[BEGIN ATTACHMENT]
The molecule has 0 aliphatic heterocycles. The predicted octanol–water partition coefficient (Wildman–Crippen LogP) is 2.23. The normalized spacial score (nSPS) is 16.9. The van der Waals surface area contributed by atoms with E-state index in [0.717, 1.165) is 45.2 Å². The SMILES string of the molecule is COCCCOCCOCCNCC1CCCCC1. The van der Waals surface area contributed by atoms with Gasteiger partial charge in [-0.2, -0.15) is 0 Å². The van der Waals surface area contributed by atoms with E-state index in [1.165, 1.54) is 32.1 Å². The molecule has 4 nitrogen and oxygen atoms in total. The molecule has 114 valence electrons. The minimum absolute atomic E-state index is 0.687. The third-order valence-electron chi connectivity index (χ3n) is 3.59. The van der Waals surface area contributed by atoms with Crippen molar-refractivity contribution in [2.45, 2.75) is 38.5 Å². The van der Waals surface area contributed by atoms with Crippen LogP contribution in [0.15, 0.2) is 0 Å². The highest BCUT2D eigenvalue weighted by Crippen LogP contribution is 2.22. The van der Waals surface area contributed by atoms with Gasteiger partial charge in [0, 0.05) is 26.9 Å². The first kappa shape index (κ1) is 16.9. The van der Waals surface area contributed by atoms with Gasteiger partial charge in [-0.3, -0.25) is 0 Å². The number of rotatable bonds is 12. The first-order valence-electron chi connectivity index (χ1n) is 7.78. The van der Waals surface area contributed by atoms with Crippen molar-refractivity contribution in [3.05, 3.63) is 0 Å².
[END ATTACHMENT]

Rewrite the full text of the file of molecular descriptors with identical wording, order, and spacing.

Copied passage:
The molecule has 0 aliphatic heterocycles. The predicted octanol–water partition coefficient (Wildman–Crippen LogP) is 2.23. The normalized spacial score (nSPS) is 16.9. The van der Waals surface area contributed by atoms with E-state index in [0.717, 1.165) is 45.2 Å². The SMILES string of the molecule is COCCCOCCOCCNCC1CCCCC1. The van der Waals surface area contributed by atoms with Gasteiger partial charge in [-0.2, -0.15) is 0 Å². The van der Waals surface area contributed by atoms with E-state index in [1.165, 1.54) is 32.1 Å². The molecule has 4 nitrogen and oxygen atoms in total. The molecule has 114 valence electrons. The minimum absolute atomic E-state index is 0.687. The third-order valence-electron chi connectivity index (χ3n) is 3.59. The van der Waals surface area contributed by atoms with Crippen molar-refractivity contribution in [2.45, 2.75) is 38.5 Å². The van der Waals surface area contributed by atoms with Crippen LogP contribution in [0.15, 0.2) is 0 Å². The highest BCUT2D eigenvalue weighted by Crippen LogP contribution is 2.22. The van der Waals surface area contributed by atoms with Gasteiger partial charge in [0, 0.05) is 26.9 Å². The first kappa shape index (κ1) is 16.9. The van der Waals surface area contributed by atoms with Gasteiger partial charge in [-0.3, -0.25) is 0 Å². The number of rotatable bonds is 12. The first-order valence-electron chi connectivity index (χ1n) is 7.78. The van der Waals surface area contributed by atoms with Crippen molar-refractivity contribution in [3.05, 3.63) is 0 Å².